A Dallas County judge has ruled against Texas Gov. Greg Abbott’s (R) move to ban mask mandates in the state, contending that such a policy violates the county's ability to reduce the spread of COVID-19.
Judge Tonya Parker sided with Dallas County Judge Clay Jenkins on Wednesday, issuing a temporary injunction against Abbott’s ban on mask mandates, The Dallas Morning News reported.
The move will allow Jenkins’s mask order, in addition to similar policies in other local school districts, to remain in place for the time being.
Jenkins will now have the ability to issue penalties to individuals who do not comply with the county’s policy, which requires that masks are worn in businesses, schools and county-owned buildings, according to The Dallas Morning News.
Parker wrote in the ruling that Jenkins proved that Dallas County residents “will suffer probable imminent and irreparable injury through County Judge Jenkins being precluded from exercising his authority” to mandate masks in public, ABC 8 WFAA reported.
The controversy in Dallas began when Commissioner J.J. Koch filed a lawsuit against Jenkins earlier this month after being removed from a courtroom for refusing to wear a mask.
Jenkins responded by filing a lawsuit against Abbott over an executive order he signed that banned mask mandates.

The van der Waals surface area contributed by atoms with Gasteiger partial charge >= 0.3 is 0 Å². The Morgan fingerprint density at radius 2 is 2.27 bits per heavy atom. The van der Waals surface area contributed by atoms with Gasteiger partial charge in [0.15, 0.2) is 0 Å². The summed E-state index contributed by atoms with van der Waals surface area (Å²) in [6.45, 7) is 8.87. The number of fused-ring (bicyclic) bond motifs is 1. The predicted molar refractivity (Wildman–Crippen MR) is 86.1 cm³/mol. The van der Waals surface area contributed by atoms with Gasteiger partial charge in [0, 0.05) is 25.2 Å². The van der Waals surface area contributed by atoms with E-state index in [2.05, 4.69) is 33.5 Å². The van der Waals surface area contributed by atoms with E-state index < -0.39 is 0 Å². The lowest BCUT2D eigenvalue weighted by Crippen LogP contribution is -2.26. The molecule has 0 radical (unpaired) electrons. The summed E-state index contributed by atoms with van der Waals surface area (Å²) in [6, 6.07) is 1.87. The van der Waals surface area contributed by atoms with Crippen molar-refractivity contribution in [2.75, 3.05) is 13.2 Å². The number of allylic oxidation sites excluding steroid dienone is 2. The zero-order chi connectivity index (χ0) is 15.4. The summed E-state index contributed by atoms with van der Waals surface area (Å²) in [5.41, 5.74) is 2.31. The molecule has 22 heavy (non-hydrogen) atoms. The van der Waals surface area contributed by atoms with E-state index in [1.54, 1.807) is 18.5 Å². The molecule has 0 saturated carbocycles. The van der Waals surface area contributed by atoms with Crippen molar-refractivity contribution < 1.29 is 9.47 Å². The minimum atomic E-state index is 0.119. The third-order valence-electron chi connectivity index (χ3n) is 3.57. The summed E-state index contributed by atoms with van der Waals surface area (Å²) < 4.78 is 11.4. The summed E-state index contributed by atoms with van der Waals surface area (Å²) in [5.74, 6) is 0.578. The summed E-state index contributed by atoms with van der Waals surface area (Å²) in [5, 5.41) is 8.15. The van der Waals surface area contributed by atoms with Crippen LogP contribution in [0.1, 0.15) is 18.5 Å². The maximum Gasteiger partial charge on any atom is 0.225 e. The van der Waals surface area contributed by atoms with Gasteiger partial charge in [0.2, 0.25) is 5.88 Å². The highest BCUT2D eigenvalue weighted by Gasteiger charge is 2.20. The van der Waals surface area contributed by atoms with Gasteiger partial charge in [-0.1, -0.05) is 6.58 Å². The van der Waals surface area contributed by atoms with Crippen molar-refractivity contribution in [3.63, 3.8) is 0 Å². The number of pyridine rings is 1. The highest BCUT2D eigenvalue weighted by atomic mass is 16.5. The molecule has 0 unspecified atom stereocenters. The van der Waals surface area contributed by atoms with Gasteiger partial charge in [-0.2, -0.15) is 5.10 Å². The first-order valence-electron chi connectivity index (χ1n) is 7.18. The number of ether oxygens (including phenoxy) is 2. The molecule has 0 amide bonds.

The temporary injunction, however, will likely be appealed to the Fifth Court of Appeals in Dallas and then to the Texas Supreme Court, before a final ruling is made, The Dallas Morning News noted.
Abbott’s office said in a statement to The Hill that it believed in the state attorney general’s ability to defend the executive order.
“The Office of the Attorney General has successfully defended the Governor’s executive orders in the past, and we are confident they will do so again,” Abbott’s press secretary Renae Eze said.
Abbott and Texas Attorney General Ken Paxton (R) have been steadfast in their opposition to the mask mandates, contending that the decision to wear a face covering is one of personal responsibility, according to the Dallas Morning News. They have, however, endorsed wearing masks to curb the spread of COVID-19.
Public health experts, however, reportedly argued at a hearing regarding the temporary injunction on Tuesday that there is a discrepancy between personal health choices and public health decisions. They equated the situation to bans on smoking to limit secondhand smoke, where the needs of the community should exceed the personal decision to smoke.
Abbott made headlines last week when he tested positive for a COVID-19 breakthrough case, which the Centers for Disease Control and Prevention defines as someone who is fully vaccinated testing positive for the virus.
-- Updated 5:07 p.m.